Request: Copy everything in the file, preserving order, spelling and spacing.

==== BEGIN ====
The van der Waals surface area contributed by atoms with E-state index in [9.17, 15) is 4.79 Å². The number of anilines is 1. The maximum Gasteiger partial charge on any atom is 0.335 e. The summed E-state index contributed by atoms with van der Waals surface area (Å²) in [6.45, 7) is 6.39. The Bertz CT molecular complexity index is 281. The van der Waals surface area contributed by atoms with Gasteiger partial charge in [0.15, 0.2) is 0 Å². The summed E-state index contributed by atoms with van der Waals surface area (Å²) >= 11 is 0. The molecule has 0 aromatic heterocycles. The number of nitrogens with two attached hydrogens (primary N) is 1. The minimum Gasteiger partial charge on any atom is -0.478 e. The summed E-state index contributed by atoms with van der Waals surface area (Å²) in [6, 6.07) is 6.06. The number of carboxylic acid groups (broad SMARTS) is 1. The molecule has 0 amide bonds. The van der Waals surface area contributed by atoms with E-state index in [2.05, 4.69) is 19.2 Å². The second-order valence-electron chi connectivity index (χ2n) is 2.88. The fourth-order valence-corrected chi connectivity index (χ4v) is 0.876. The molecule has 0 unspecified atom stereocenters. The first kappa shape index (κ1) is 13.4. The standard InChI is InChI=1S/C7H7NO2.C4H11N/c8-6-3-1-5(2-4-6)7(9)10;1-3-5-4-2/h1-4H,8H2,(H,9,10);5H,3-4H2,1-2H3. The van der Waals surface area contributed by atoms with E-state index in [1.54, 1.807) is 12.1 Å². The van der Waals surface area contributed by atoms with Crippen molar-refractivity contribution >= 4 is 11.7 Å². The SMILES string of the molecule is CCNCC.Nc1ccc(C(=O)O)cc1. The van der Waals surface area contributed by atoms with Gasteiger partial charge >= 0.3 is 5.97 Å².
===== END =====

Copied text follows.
The van der Waals surface area contributed by atoms with E-state index in [9.17, 15) is 4.79 Å². The number of anilines is 1. The maximum Gasteiger partial charge on any atom is 0.335 e. The summed E-state index contributed by atoms with van der Waals surface area (Å²) in [6.45, 7) is 6.39. The Bertz CT molecular complexity index is 281. The van der Waals surface area contributed by atoms with Gasteiger partial charge in [0.15, 0.2) is 0 Å². The summed E-state index contributed by atoms with van der Waals surface area (Å²) >= 11 is 0. The molecule has 0 aromatic heterocycles. The number of nitrogens with two attached hydrogens (primary N) is 1. The minimum Gasteiger partial charge on any atom is -0.478 e. The summed E-state index contributed by atoms with van der Waals surface area (Å²) in [6, 6.07) is 6.06. The number of carboxylic acid groups (broad SMARTS) is 1. The molecule has 0 amide bonds. The van der Waals surface area contributed by atoms with E-state index in [2.05, 4.69) is 19.2 Å². The second-order valence-electron chi connectivity index (χ2n) is 2.88. The fourth-order valence-corrected chi connectivity index (χ4v) is 0.876. The molecule has 0 unspecified atom stereocenters. The first kappa shape index (κ1) is 13.4. The standard InChI is InChI=1S/C7H7NO2.C4H11N/c8-6-3-1-5(2-4-6)7(9)10;1-3-5-4-2/h1-4H,8H2,(H,9,10);5H,3-4H2,1-2H3. The van der Waals surface area contributed by atoms with E-state index in [1.54, 1.807) is 12.1 Å². The van der Waals surface area contributed by atoms with Crippen molar-refractivity contribution >= 4 is 11.7 Å². The SMILES string of the molecule is CCNCC.Nc1ccc(C(=O)O)cc1. The van der Waals surface area contributed by atoms with Gasteiger partial charge >= 0.3 is 5.97 Å².